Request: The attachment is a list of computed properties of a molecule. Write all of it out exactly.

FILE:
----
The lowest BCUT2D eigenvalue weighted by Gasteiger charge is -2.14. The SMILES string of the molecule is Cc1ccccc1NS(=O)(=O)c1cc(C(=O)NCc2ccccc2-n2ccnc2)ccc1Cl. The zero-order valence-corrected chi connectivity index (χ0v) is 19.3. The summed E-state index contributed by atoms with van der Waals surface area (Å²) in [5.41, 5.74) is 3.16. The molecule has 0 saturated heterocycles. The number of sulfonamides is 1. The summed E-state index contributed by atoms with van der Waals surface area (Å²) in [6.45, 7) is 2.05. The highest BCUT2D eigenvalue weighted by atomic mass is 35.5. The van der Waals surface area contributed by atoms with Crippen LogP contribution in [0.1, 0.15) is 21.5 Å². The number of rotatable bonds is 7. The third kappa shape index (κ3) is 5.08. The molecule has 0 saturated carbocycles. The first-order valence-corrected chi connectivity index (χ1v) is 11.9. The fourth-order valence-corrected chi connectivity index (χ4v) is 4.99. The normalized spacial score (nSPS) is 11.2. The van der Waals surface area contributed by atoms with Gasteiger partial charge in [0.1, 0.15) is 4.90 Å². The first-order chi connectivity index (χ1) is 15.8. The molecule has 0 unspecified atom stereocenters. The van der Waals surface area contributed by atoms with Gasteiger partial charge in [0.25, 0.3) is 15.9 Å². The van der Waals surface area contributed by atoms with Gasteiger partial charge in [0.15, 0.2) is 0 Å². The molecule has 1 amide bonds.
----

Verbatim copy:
The lowest BCUT2D eigenvalue weighted by Gasteiger charge is -2.14. The SMILES string of the molecule is Cc1ccccc1NS(=O)(=O)c1cc(C(=O)NCc2ccccc2-n2ccnc2)ccc1Cl. The zero-order valence-corrected chi connectivity index (χ0v) is 19.3. The summed E-state index contributed by atoms with van der Waals surface area (Å²) in [5.41, 5.74) is 3.16. The molecule has 0 saturated heterocycles. The number of sulfonamides is 1. The summed E-state index contributed by atoms with van der Waals surface area (Å²) in [6.45, 7) is 2.05. The highest BCUT2D eigenvalue weighted by atomic mass is 35.5. The van der Waals surface area contributed by atoms with Crippen LogP contribution in [0.1, 0.15) is 21.5 Å². The number of rotatable bonds is 7. The third kappa shape index (κ3) is 5.08. The molecule has 0 saturated carbocycles. The first-order valence-corrected chi connectivity index (χ1v) is 11.9. The fourth-order valence-corrected chi connectivity index (χ4v) is 4.99. The normalized spacial score (nSPS) is 11.2. The van der Waals surface area contributed by atoms with Gasteiger partial charge in [0.1, 0.15) is 4.90 Å². The first-order chi connectivity index (χ1) is 15.8. The molecule has 0 unspecified atom stereocenters. The van der Waals surface area contributed by atoms with Gasteiger partial charge in [0.25, 0.3) is 15.9 Å². The van der Waals surface area contributed by atoms with Gasteiger partial charge in [0.15, 0.2) is 0 Å². The molecule has 1 amide bonds.